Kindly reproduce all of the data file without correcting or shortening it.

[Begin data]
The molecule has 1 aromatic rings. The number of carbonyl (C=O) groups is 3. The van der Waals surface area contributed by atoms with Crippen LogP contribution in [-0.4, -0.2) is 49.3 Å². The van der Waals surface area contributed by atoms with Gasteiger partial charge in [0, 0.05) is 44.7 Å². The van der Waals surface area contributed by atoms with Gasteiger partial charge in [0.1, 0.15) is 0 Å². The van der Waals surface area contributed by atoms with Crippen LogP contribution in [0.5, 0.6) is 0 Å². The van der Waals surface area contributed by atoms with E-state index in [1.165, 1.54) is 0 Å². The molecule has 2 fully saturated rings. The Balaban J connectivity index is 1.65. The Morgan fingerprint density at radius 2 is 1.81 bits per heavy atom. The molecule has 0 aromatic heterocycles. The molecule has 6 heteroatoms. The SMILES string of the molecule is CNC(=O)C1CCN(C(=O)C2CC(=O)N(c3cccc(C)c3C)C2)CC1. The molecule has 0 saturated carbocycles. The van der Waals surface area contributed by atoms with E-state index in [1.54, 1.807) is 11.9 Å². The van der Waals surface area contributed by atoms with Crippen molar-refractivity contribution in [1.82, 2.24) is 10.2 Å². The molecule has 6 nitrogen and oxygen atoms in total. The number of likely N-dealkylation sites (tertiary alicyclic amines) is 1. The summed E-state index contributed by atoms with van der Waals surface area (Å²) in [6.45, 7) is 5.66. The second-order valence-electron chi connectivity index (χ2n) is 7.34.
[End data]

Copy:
The molecule has 1 aromatic rings. The number of carbonyl (C=O) groups is 3. The van der Waals surface area contributed by atoms with Crippen LogP contribution in [-0.4, -0.2) is 49.3 Å². The van der Waals surface area contributed by atoms with Gasteiger partial charge in [0, 0.05) is 44.7 Å². The van der Waals surface area contributed by atoms with Gasteiger partial charge in [0.1, 0.15) is 0 Å². The van der Waals surface area contributed by atoms with Crippen LogP contribution in [0.5, 0.6) is 0 Å². The van der Waals surface area contributed by atoms with E-state index in [1.165, 1.54) is 0 Å². The molecule has 2 fully saturated rings. The Balaban J connectivity index is 1.65. The Morgan fingerprint density at radius 2 is 1.81 bits per heavy atom. The molecule has 0 aromatic heterocycles. The molecule has 6 heteroatoms. The SMILES string of the molecule is CNC(=O)C1CCN(C(=O)C2CC(=O)N(c3cccc(C)c3C)C2)CC1. The molecule has 0 saturated carbocycles. The van der Waals surface area contributed by atoms with E-state index in [1.54, 1.807) is 11.9 Å². The van der Waals surface area contributed by atoms with Crippen molar-refractivity contribution in [1.82, 2.24) is 10.2 Å². The molecule has 6 nitrogen and oxygen atoms in total. The number of likely N-dealkylation sites (tertiary alicyclic amines) is 1. The summed E-state index contributed by atoms with van der Waals surface area (Å²) in [6.45, 7) is 5.66. The second-order valence-electron chi connectivity index (χ2n) is 7.34.